2. *sighs* My husband is the kind of guy who can't resist an entire bowl of ice cream, and he always makes up a bowl for me because eating alone is apparently depressing.Drives me crazy!I hope you are around people who just leave your eating habits to you and don't try to push their own agenda on your plate!

  3. 'Dieting' has not been in my personal vocab for years. Diet is a bad 4-letter word for me! What I have done successfully is watch portions and bad kinds of fat. I really don't like the feeling of over-eating so I don't. I'm able to leave food on my plate and am okay with it. When I'm running and working out I WANT to eat better. My body craves good, nutrious food and I will, without trying, drop about 10 lbs. And I think it'll naturally happen to you as you increase your mileage. As I lost weight and was running 24-30 miles wkly I found my tempo runs were swifter and I was often breaking my P.R's for split times during training and racing.
    One thing I will do differently if I can get motivated to train again is also do upper body strength training. I want a balance of upper body defined muscle tone. I'd sacrifice some speed for it now (didn't want to then). Just depends on what we each want.

  4. You know even I get comments like that sometimes. I've always been more on the scrawny side (as Amanda likes to call me). When someone at work brings in donuts everyone complains how they shouldn't eat them, then they tell me "hey Andrew finish these off, you don't have to worry about weight." I feel like telling them it IS because I'm concerned with my health that I don't like them and CAN eat donuts if I feel like it.Anyway, what Amanda was referring to was an article in the latest Runner's World about finding one's "ideal weight" or whatever. The neat thing was a table showing how much time one could save in a 5K/10K/13.1M/26.2M race by dropping X number of pounds. It's not as much as you'd think; here's the chart:lbs — 5K — 10K — 13.1M — 26.2M2 — :12 — :25 — :52 — 1:455 — :31 — 1:02 — 2:11 — 4:2210 — 1:02 — 2:04 — 4:22 — 8:4420 — 2:04 — 4:08 — 8:44 — 17:28Apparently they think it's a linear relationship. So if you end up losing your 15 lbs, you can save 93 seconds on your 5K. The article also mentions to keep your BMI in a healthy range; below 18.5 is too low but above 25.0 you're in a riskier health category.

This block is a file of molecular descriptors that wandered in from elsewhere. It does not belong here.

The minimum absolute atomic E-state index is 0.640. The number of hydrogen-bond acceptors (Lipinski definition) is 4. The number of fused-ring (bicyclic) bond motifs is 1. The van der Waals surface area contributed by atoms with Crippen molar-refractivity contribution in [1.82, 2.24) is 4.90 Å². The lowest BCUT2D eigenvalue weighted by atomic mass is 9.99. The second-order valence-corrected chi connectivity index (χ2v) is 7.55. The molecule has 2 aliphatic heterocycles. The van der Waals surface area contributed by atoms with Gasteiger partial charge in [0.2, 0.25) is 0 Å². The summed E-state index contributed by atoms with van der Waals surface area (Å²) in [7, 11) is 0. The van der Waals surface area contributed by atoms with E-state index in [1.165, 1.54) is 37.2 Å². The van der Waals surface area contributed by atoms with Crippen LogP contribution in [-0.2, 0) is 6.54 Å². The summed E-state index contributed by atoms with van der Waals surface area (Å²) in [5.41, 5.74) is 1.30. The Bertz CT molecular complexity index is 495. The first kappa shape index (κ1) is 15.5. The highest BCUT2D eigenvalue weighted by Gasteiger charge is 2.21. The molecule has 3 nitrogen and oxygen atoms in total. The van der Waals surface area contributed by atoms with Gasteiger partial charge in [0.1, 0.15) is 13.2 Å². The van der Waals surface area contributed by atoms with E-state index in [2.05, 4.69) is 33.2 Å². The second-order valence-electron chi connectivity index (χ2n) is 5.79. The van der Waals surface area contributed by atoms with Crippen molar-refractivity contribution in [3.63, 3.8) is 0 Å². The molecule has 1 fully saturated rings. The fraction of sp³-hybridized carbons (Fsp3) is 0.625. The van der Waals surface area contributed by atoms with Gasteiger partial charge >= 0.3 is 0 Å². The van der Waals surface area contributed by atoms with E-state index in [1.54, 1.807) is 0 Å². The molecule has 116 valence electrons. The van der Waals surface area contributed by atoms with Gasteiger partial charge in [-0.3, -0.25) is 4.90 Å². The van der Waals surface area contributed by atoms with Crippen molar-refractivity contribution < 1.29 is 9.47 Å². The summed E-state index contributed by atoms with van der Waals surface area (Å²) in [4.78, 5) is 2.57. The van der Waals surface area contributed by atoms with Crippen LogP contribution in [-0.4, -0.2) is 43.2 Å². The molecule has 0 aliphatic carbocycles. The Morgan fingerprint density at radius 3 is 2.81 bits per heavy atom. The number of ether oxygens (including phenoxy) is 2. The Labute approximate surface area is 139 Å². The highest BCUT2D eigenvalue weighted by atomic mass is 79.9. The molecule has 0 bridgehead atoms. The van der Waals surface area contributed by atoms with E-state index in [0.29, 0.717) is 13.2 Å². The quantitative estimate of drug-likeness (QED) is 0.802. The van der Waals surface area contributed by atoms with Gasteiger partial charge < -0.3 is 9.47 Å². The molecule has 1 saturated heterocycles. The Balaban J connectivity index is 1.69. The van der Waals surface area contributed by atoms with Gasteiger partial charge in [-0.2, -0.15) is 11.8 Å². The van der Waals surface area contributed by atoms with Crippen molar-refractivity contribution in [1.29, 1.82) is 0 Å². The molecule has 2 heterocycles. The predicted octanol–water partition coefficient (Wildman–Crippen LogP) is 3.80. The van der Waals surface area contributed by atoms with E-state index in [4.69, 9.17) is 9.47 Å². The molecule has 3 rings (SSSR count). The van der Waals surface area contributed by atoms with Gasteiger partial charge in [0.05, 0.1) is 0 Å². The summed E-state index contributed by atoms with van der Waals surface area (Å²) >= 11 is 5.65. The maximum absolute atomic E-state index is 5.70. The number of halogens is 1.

5. Oh I use the word diet in a different way than most people. My Diet is what I eat plain and simple. Its not some special foods for a time period. It's just what I eat. I will never in my life drop these particular fifteen without trying, usually when I train hard, I either stay the same weight, lose 3 pounds, or gain about 6 because I have to really eat to maintain the activity level…but somehow this year, I'm going to tweak the diet and I hope manage it.

  6. Thanks Havy, I somehow missed this in the latest RW…wowee. How could I have missed it?
    I would love to lose 90 seconds off a 5K. Of course my goal is to train smart and lose maybe 3 minutes off of it, but we'll see. Had a particularly bad birthday run yesterday.

  7. Thanks for that post, katiebell. It's great that you're focusing more on the positives of losing weight instead of obsessing about it. I've lost weight through Weight Watchers, and now running, and it's taken me some time to get used to buying clothes in smaller sizes too. I hope your new colleagues are supportive. Stay healthy and keep running!